At the same time, fewer than one in three young Europeans obtains a higher education qualification – less than in major competitor countries such as the USA and Japan – and even less again than some of the newly emerging economies. And yet, we are going to need our highly skilled young people more than ever, if we are to fulfil our ambition of smart, inclusive and sustainable growth.

I call it an ambition, ladies and gentlemen – but in fact, we have no choice. We cannot pretend our resources are unlimited. We cannot ignore the growing global competition. And we cannot overlook the poverty and deprivation in our midst.

These are the compelling reasons shaping the Europe 2020 Strategy. They are the compelling reasons for putting education at its heart.

Europe's leaders have set two European targets in education and training:

  • to reduce the proportion of early school leavers to below 10% by 2020
  • and to increase the share of university graduates (or equivalent) to 40% in the same timeframe.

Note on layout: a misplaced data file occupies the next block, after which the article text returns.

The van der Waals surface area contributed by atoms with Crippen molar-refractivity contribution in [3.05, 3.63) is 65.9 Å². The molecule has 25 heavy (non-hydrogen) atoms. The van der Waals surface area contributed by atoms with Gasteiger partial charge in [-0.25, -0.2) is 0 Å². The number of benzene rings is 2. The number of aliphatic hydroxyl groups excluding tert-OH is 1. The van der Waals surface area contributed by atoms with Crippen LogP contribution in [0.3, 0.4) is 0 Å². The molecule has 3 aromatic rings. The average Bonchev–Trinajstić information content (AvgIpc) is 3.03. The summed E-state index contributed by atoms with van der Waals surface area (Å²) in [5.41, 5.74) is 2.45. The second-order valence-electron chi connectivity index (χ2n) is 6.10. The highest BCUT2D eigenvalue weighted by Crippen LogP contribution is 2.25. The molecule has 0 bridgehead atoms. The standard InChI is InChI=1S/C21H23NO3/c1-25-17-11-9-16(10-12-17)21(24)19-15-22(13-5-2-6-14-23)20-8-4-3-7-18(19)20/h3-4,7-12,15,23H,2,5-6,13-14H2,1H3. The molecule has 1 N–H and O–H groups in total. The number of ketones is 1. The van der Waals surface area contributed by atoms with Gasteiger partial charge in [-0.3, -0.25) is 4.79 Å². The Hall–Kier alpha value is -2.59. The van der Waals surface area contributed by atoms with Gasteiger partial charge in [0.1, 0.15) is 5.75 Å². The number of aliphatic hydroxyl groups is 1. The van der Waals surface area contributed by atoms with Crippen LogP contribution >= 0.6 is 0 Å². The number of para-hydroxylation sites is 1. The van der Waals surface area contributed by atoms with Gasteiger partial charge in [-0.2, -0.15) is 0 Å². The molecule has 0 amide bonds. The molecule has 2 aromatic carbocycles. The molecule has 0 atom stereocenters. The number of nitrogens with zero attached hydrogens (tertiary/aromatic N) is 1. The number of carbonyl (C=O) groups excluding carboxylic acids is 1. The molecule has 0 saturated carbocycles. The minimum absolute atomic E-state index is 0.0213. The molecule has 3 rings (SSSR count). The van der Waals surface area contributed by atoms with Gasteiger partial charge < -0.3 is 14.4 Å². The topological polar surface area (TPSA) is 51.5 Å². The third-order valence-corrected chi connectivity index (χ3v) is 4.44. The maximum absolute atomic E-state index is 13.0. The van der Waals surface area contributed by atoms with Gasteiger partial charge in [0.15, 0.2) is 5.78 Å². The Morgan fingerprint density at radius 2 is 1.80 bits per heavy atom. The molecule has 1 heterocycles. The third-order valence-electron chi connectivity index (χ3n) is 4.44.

At the same time, the strategy includes an ambitious target to raise the overall employment rate in the EU from 69% to 75% in the next decade.

 

Ladies and gentlemen,

you will hear more about the content of Youth on the Move later. But I want to give you a quick overview of what is a highly integrated, holistic framework for reform.

We focus on improving schooling, university education and training; on multiplying opportunities for learning and job mobility; and on better job conditions and opportunities.

The work will be shared with the Member States, of course; and also reaches across sectoral boundaries, so that the combined weight of education and employment policy can be put to work for young people.

So, ladies and gentlemen, what do we hope to achieve?